• ETHER

    The native tokens of the Ethereum platform. Required in order to send transactions or execute smart contracts.

  • ETHEREUM

    A cryptocurrency created by Vitalik Buterin that runs on Ether (ETH). Ethereum was the first block chain-based technology to make smart contracts and decentralized applications possible.

  • ENCRYPTION

    Transforming data into unrecognizable code that can only be decoded with the exact decryption key.

  • EVM

    Ethereum Virtual Machine. A testing environment on the Ethereum network for executing smart contracts and promoting security.

  • FIAT

    Paper money issued by governments as default currency. The US Dollar, Japenese Yen, Chinese Yuan, and Euro are all fiat currencies.

  • FOMO

    Fear of Missing Out. Investors with FOMO buy cryptocurrency (emotionally rather than logically) for fear of missing out on profits.

  • FORK

    A change in the original code of a software.

  • FORK HARD

    A change in a cryptocurrency’s software that makes it incompatible with the original version. For example, any block size increase in the Bitcoin protocol constitutes a hard fork.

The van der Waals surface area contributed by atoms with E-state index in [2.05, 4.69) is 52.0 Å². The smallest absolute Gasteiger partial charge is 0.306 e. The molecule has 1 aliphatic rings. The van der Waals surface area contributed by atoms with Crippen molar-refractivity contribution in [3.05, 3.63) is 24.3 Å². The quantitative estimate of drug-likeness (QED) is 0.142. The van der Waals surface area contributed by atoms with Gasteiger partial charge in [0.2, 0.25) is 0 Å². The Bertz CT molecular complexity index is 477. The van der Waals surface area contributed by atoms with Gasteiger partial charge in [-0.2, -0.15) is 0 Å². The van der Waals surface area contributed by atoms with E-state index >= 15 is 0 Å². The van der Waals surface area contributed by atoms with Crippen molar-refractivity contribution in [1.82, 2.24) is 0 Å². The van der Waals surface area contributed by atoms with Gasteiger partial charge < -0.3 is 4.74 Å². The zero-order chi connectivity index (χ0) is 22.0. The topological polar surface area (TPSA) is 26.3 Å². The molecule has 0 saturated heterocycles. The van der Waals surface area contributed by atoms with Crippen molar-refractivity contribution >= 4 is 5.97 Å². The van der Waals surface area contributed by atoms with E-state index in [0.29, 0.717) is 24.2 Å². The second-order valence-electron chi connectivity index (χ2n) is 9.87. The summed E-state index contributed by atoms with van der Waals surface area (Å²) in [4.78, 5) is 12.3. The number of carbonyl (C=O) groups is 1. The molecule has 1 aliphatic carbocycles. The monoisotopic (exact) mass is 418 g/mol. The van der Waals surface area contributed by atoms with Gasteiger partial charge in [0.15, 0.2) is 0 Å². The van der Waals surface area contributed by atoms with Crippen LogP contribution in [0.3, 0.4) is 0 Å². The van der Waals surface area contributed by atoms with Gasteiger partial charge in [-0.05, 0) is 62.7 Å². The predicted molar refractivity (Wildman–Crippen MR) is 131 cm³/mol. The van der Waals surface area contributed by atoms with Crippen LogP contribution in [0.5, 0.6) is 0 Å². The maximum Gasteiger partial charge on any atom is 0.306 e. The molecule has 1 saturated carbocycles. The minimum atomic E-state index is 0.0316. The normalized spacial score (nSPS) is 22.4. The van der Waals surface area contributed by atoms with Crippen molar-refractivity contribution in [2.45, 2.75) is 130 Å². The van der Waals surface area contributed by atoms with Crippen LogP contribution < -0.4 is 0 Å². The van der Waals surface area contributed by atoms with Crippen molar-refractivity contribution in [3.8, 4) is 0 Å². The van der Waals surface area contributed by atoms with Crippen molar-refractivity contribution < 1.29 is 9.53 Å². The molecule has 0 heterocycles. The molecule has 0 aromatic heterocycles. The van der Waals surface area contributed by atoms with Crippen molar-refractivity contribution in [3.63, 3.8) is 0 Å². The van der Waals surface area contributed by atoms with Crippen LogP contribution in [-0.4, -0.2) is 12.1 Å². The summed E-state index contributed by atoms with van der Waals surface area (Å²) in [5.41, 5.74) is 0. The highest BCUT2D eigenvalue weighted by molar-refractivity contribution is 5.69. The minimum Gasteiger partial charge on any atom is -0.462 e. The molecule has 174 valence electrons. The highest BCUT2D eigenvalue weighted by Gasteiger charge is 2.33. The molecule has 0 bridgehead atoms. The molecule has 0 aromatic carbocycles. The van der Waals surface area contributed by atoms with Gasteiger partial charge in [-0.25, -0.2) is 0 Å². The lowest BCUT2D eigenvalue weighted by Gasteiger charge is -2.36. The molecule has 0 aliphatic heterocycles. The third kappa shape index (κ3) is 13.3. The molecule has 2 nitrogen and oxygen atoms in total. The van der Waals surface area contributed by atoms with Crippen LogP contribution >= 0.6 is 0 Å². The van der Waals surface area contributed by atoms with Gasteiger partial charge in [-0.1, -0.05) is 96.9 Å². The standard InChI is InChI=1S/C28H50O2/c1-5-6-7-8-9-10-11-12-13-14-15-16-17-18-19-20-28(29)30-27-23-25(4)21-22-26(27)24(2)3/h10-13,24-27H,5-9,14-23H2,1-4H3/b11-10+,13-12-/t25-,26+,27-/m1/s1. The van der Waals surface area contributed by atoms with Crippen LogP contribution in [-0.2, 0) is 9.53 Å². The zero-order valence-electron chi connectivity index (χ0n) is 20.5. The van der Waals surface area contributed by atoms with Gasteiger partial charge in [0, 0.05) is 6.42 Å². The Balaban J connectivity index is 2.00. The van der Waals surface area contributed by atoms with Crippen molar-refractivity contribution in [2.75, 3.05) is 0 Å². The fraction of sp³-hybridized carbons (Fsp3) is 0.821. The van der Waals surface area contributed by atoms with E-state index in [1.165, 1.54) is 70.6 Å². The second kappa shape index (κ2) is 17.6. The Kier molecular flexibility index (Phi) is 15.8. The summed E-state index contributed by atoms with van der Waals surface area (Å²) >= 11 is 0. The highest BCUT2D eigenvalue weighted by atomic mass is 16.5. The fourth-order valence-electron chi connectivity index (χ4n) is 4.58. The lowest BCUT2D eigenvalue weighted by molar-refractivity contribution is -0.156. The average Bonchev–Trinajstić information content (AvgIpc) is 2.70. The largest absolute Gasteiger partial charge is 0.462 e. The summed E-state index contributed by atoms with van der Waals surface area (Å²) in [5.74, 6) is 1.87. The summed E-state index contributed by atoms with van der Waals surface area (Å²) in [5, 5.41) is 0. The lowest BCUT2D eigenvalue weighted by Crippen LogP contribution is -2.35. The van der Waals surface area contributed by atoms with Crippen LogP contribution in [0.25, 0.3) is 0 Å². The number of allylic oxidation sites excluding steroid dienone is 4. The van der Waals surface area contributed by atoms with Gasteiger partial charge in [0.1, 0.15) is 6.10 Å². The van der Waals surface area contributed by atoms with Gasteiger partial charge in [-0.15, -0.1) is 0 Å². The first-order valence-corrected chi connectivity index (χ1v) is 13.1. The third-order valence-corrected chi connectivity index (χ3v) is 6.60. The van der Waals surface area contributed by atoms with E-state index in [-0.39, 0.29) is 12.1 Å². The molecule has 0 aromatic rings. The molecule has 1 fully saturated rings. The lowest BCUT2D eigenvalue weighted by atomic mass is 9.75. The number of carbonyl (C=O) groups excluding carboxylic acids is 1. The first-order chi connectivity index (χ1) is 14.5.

• FORK SOFT

    A change in a cryptocurrency’s software that does not make it incompatible with the original version.

  • GAS

    A fee which must be paid to execute network transactions.

  • GITHUB

    An open-source database for developers to create and share computer coding with a large community.

  • GPU

    Graphics Processing Unit. Hardware that can be used for mining some cryptocurrencies.

  • HARDCAP

    The maximum amount of money a cryptocurrency’s founders will accept while raising money in exchange for early coins on their platform.

  • HARDWARE WALLET

    A physical device that stores private keys.

  • HASHGRAPH

    Hashgraph is a consensus alternative to block chain. It uses a gossip protocol to spread transactions across the network by sending data to randomly chosen neighbors.

  • HASHING POWER

    The power of a mining rig. Similar in concept to the Horse Power of a vehicle.

  • HASH RATE

    The number of hashes a miner performs over a given period of time.

  • HODL

    First made popular in a post by a drunken Bitcoiner who advocated buying but not selling Bitcoin, it is now a meme to intentionally misspell “hold.” Hodlers see huge potential in the future of a cryptocurrency and don’t plan on selling anytime soon.

  • HOT WALLET

    An online wallet for storying cryptocurrencies. Considered less secure than cold wallets.

  • I2P

    Invisible Internet Project. A network layer that facilitates anonymous, censorship-resistant communication between users.